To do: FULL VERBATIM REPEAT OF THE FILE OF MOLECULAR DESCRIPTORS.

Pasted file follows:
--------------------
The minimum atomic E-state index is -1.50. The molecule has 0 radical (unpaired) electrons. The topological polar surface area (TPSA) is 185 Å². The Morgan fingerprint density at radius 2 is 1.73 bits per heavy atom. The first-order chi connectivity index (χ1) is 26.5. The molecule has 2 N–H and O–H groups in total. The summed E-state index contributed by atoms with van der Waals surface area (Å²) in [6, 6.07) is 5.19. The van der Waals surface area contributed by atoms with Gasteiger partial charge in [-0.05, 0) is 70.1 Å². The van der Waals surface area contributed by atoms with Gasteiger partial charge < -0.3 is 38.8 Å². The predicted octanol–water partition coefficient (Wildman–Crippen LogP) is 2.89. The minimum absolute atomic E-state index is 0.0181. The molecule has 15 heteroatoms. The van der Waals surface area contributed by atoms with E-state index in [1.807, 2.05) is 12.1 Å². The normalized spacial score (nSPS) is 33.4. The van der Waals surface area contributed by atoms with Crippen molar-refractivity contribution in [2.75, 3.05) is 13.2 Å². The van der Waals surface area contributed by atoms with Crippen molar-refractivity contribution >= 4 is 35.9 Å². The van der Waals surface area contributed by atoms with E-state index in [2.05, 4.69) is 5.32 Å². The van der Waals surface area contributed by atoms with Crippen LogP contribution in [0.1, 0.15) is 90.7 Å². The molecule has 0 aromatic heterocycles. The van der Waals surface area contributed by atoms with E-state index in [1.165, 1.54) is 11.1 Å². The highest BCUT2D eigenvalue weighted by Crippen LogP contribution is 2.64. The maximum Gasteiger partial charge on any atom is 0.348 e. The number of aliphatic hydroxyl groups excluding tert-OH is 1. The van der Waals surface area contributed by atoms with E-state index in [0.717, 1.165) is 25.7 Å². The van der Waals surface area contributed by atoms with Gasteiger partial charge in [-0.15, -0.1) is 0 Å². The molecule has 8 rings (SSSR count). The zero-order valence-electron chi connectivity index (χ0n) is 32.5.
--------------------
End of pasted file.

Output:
The minimum atomic E-state index is -1.50. The molecule has 0 radical (unpaired) electrons. The topological polar surface area (TPSA) is 185 Å². The Morgan fingerprint density at radius 2 is 1.73 bits per heavy atom. The first-order chi connectivity index (χ1) is 26.5. The molecule has 2 N–H and O–H groups in total. The summed E-state index contributed by atoms with van der Waals surface area (Å²) in [6, 6.07) is 5.19. The van der Waals surface area contributed by atoms with Gasteiger partial charge in [-0.05, 0) is 70.1 Å². The van der Waals surface area contributed by atoms with Gasteiger partial charge < -0.3 is 38.8 Å². The predicted octanol–water partition coefficient (Wildman–Crippen LogP) is 2.89. The minimum absolute atomic E-state index is 0.0181. The molecule has 15 heteroatoms. The van der Waals surface area contributed by atoms with E-state index in [1.807, 2.05) is 12.1 Å². The normalized spacial score (nSPS) is 33.4. The van der Waals surface area contributed by atoms with Crippen molar-refractivity contribution in [2.75, 3.05) is 13.2 Å². The van der Waals surface area contributed by atoms with Crippen molar-refractivity contribution >= 4 is 35.9 Å². The van der Waals surface area contributed by atoms with E-state index in [2.05, 4.69) is 5.32 Å². The van der Waals surface area contributed by atoms with Crippen LogP contribution in [0.1, 0.15) is 90.7 Å². The molecule has 0 aromatic heterocycles. The van der Waals surface area contributed by atoms with E-state index in [1.165, 1.54) is 11.1 Å². The highest BCUT2D eigenvalue weighted by Crippen LogP contribution is 2.64. The maximum Gasteiger partial charge on any atom is 0.348 e. The number of aliphatic hydroxyl groups excluding tert-OH is 1. The van der Waals surface area contributed by atoms with E-state index in [0.717, 1.165) is 25.7 Å². The van der Waals surface area contributed by atoms with Gasteiger partial charge in [-0.15, -0.1) is 0 Å². The molecule has 8 rings (SSSR count). The zero-order valence-electron chi connectivity index (χ0n) is 32.5.